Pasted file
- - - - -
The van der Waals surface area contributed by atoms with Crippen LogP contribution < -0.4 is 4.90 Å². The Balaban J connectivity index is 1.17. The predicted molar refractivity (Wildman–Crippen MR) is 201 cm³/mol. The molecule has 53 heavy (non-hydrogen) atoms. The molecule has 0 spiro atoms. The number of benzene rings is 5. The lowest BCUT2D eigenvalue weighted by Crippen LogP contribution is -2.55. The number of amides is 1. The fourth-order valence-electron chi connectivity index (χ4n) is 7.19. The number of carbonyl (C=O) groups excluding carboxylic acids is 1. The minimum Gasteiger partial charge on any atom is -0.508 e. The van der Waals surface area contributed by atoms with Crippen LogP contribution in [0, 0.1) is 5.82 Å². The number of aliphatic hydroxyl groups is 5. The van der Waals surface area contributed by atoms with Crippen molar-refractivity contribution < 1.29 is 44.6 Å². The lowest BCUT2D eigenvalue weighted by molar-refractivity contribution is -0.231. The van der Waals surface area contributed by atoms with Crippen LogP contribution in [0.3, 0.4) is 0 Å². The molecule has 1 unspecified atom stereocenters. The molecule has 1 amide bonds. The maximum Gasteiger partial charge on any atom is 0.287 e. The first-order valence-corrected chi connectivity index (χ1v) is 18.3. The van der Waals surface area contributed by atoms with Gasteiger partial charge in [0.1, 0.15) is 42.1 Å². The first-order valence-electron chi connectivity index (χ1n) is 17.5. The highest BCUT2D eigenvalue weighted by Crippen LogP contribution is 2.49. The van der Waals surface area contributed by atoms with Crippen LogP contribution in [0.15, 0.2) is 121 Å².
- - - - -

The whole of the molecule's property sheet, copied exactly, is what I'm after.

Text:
The van der Waals surface area contributed by atoms with Crippen LogP contribution < -0.4 is 4.90 Å². The Balaban J connectivity index is 1.17. The predicted molar refractivity (Wildman–Crippen MR) is 201 cm³/mol. The molecule has 53 heavy (non-hydrogen) atoms. The molecule has 0 spiro atoms. The number of benzene rings is 5. The lowest BCUT2D eigenvalue weighted by Crippen LogP contribution is -2.55. The number of amides is 1. The fourth-order valence-electron chi connectivity index (χ4n) is 7.19. The number of carbonyl (C=O) groups excluding carboxylic acids is 1. The minimum Gasteiger partial charge on any atom is -0.508 e. The van der Waals surface area contributed by atoms with Crippen LogP contribution in [0, 0.1) is 5.82 Å². The number of aliphatic hydroxyl groups is 5. The van der Waals surface area contributed by atoms with Crippen molar-refractivity contribution < 1.29 is 44.6 Å². The lowest BCUT2D eigenvalue weighted by molar-refractivity contribution is -0.231. The van der Waals surface area contributed by atoms with Crippen LogP contribution in [0.3, 0.4) is 0 Å². The molecule has 1 unspecified atom stereocenters. The molecule has 1 amide bonds. The maximum Gasteiger partial charge on any atom is 0.287 e. The first-order valence-corrected chi connectivity index (χ1v) is 18.3. The van der Waals surface area contributed by atoms with Gasteiger partial charge in [0.1, 0.15) is 42.1 Å². The first-order valence-electron chi connectivity index (χ1n) is 17.5. The highest BCUT2D eigenvalue weighted by Crippen LogP contribution is 2.49. The van der Waals surface area contributed by atoms with Crippen LogP contribution in [0.15, 0.2) is 121 Å².